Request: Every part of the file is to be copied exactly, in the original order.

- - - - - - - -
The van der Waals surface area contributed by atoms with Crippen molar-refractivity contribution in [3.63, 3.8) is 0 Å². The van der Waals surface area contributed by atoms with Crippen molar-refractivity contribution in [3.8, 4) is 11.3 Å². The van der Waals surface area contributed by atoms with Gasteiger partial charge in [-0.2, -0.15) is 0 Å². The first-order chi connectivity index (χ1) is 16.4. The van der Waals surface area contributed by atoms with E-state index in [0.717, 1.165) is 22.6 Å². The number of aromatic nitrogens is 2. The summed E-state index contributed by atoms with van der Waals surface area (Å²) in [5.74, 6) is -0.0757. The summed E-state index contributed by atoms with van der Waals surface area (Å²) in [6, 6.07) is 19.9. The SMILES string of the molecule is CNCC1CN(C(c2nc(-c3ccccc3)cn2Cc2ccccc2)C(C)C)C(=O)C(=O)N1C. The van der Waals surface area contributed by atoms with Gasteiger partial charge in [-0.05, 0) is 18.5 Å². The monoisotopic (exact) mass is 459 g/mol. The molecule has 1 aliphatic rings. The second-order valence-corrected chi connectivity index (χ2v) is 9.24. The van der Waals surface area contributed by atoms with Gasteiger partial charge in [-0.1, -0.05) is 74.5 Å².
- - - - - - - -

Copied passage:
The van der Waals surface area contributed by atoms with Crippen molar-refractivity contribution in [3.63, 3.8) is 0 Å². The van der Waals surface area contributed by atoms with Crippen molar-refractivity contribution in [3.8, 4) is 11.3 Å². The van der Waals surface area contributed by atoms with Gasteiger partial charge in [-0.2, -0.15) is 0 Å². The first-order chi connectivity index (χ1) is 16.4. The van der Waals surface area contributed by atoms with E-state index in [0.717, 1.165) is 22.6 Å². The number of aromatic nitrogens is 2. The summed E-state index contributed by atoms with van der Waals surface area (Å²) in [5.74, 6) is -0.0757. The summed E-state index contributed by atoms with van der Waals surface area (Å²) in [6, 6.07) is 19.9. The SMILES string of the molecule is CNCC1CN(C(c2nc(-c3ccccc3)cn2Cc2ccccc2)C(C)C)C(=O)C(=O)N1C. The van der Waals surface area contributed by atoms with Gasteiger partial charge in [-0.05, 0) is 18.5 Å². The monoisotopic (exact) mass is 459 g/mol. The molecule has 1 aliphatic rings. The second-order valence-corrected chi connectivity index (χ2v) is 9.24. The van der Waals surface area contributed by atoms with Gasteiger partial charge in [-0.1, -0.05) is 74.5 Å².